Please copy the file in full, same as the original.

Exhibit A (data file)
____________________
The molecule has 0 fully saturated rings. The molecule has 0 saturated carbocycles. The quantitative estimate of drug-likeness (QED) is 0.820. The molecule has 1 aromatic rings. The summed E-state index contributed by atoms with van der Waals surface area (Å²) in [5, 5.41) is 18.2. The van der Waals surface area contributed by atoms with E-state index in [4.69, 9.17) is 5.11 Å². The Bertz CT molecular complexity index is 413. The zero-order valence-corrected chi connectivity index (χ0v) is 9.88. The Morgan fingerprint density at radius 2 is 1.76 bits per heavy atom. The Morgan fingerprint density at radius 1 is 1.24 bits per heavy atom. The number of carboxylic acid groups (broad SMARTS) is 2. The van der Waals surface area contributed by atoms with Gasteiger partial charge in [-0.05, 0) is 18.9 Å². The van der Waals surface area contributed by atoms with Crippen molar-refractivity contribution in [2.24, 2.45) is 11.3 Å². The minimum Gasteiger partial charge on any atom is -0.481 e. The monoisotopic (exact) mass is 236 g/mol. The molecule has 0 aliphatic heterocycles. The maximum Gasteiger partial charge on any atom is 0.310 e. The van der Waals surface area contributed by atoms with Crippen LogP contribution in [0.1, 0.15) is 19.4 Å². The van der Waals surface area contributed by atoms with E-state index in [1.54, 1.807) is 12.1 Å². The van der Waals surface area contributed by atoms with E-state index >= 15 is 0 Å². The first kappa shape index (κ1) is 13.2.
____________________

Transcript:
The molecule has 0 fully saturated rings. The molecule has 0 saturated carbocycles. The quantitative estimate of drug-likeness (QED) is 0.820. The molecule has 1 aromatic rings. The summed E-state index contributed by atoms with van der Waals surface area (Å²) in [5, 5.41) is 18.2. The van der Waals surface area contributed by atoms with E-state index in [4.69, 9.17) is 5.11 Å². The Bertz CT molecular complexity index is 413. The zero-order valence-corrected chi connectivity index (χ0v) is 9.88. The Morgan fingerprint density at radius 2 is 1.76 bits per heavy atom. The Morgan fingerprint density at radius 1 is 1.24 bits per heavy atom. The number of carboxylic acid groups (broad SMARTS) is 2. The van der Waals surface area contributed by atoms with Gasteiger partial charge in [-0.05, 0) is 18.9 Å². The van der Waals surface area contributed by atoms with Crippen molar-refractivity contribution in [2.24, 2.45) is 11.3 Å². The minimum Gasteiger partial charge on any atom is -0.481 e. The monoisotopic (exact) mass is 236 g/mol. The molecule has 0 aliphatic heterocycles. The maximum Gasteiger partial charge on any atom is 0.310 e. The van der Waals surface area contributed by atoms with Crippen LogP contribution in [0.1, 0.15) is 19.4 Å². The van der Waals surface area contributed by atoms with E-state index in [1.54, 1.807) is 12.1 Å². The van der Waals surface area contributed by atoms with E-state index >= 15 is 0 Å². The first kappa shape index (κ1) is 13.2.